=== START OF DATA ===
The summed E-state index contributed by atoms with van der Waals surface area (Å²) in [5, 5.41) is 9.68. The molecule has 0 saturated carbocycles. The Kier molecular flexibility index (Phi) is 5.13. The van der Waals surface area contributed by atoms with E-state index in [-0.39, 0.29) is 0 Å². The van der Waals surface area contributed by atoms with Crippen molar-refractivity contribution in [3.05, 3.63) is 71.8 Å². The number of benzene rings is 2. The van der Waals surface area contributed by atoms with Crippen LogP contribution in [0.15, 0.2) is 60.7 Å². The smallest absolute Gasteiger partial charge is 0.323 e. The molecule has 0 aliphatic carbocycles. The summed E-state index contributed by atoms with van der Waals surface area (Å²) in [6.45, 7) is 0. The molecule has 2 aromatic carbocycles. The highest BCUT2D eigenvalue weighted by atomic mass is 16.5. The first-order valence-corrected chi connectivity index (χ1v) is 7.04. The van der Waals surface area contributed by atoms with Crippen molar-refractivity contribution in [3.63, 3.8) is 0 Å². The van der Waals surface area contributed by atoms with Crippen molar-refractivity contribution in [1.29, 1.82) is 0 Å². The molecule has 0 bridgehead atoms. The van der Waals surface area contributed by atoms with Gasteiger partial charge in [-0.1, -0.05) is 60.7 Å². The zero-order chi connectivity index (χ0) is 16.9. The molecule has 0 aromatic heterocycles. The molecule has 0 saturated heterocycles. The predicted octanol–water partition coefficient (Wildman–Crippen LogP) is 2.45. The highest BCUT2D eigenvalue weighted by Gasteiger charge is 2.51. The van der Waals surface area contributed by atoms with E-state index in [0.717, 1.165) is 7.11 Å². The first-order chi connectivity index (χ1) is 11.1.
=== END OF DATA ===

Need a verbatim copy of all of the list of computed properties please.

The summed E-state index contributed by atoms with van der Waals surface area (Å²) in [5, 5.41) is 9.68. The molecule has 0 saturated carbocycles. The Kier molecular flexibility index (Phi) is 5.13. The van der Waals surface area contributed by atoms with E-state index in [-0.39, 0.29) is 0 Å². The van der Waals surface area contributed by atoms with Crippen molar-refractivity contribution in [3.05, 3.63) is 71.8 Å². The number of benzene rings is 2. The van der Waals surface area contributed by atoms with Crippen LogP contribution in [0.15, 0.2) is 60.7 Å². The smallest absolute Gasteiger partial charge is 0.323 e. The molecule has 0 aliphatic carbocycles. The summed E-state index contributed by atoms with van der Waals surface area (Å²) in [6.45, 7) is 0. The molecule has 2 aromatic carbocycles. The highest BCUT2D eigenvalue weighted by atomic mass is 16.5. The first-order valence-corrected chi connectivity index (χ1v) is 7.04. The van der Waals surface area contributed by atoms with Crippen molar-refractivity contribution in [3.63, 3.8) is 0 Å². The van der Waals surface area contributed by atoms with Crippen molar-refractivity contribution in [1.29, 1.82) is 0 Å². The molecule has 0 bridgehead atoms. The van der Waals surface area contributed by atoms with Gasteiger partial charge in [-0.1, -0.05) is 60.7 Å². The zero-order chi connectivity index (χ0) is 16.9. The molecule has 0 aromatic heterocycles. The molecule has 0 saturated heterocycles. The predicted octanol–water partition coefficient (Wildman–Crippen LogP) is 2.45. The highest BCUT2D eigenvalue weighted by Gasteiger charge is 2.51. The van der Waals surface area contributed by atoms with E-state index in [0.717, 1.165) is 7.11 Å². The first-order chi connectivity index (χ1) is 11.1.